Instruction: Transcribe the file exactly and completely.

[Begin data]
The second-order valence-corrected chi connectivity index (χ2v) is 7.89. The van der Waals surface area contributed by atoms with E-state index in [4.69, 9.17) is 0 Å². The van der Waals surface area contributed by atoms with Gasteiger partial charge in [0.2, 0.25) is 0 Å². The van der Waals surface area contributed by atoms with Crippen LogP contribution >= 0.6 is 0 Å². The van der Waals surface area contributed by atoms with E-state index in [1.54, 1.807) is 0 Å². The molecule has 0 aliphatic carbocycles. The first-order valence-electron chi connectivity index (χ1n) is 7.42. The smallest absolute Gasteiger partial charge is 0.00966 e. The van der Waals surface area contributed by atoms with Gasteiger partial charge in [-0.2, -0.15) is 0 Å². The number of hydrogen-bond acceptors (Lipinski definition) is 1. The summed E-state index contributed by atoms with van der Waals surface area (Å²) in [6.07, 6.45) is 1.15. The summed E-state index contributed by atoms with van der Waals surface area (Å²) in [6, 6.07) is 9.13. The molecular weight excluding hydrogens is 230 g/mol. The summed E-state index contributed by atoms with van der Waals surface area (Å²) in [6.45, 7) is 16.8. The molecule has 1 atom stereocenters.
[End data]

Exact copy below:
The second-order valence-corrected chi connectivity index (χ2v) is 7.89. The van der Waals surface area contributed by atoms with E-state index in [4.69, 9.17) is 0 Å². The van der Waals surface area contributed by atoms with Gasteiger partial charge in [0.2, 0.25) is 0 Å². The van der Waals surface area contributed by atoms with Crippen LogP contribution >= 0.6 is 0 Å². The van der Waals surface area contributed by atoms with E-state index in [1.54, 1.807) is 0 Å². The molecule has 0 aliphatic carbocycles. The first-order valence-electron chi connectivity index (χ1n) is 7.42. The smallest absolute Gasteiger partial charge is 0.00966 e. The van der Waals surface area contributed by atoms with Gasteiger partial charge in [-0.2, -0.15) is 0 Å². The number of hydrogen-bond acceptors (Lipinski definition) is 1. The summed E-state index contributed by atoms with van der Waals surface area (Å²) in [6.07, 6.45) is 1.15. The summed E-state index contributed by atoms with van der Waals surface area (Å²) in [6, 6.07) is 9.13. The molecular weight excluding hydrogens is 230 g/mol. The summed E-state index contributed by atoms with van der Waals surface area (Å²) in [6.45, 7) is 16.8. The molecule has 1 atom stereocenters.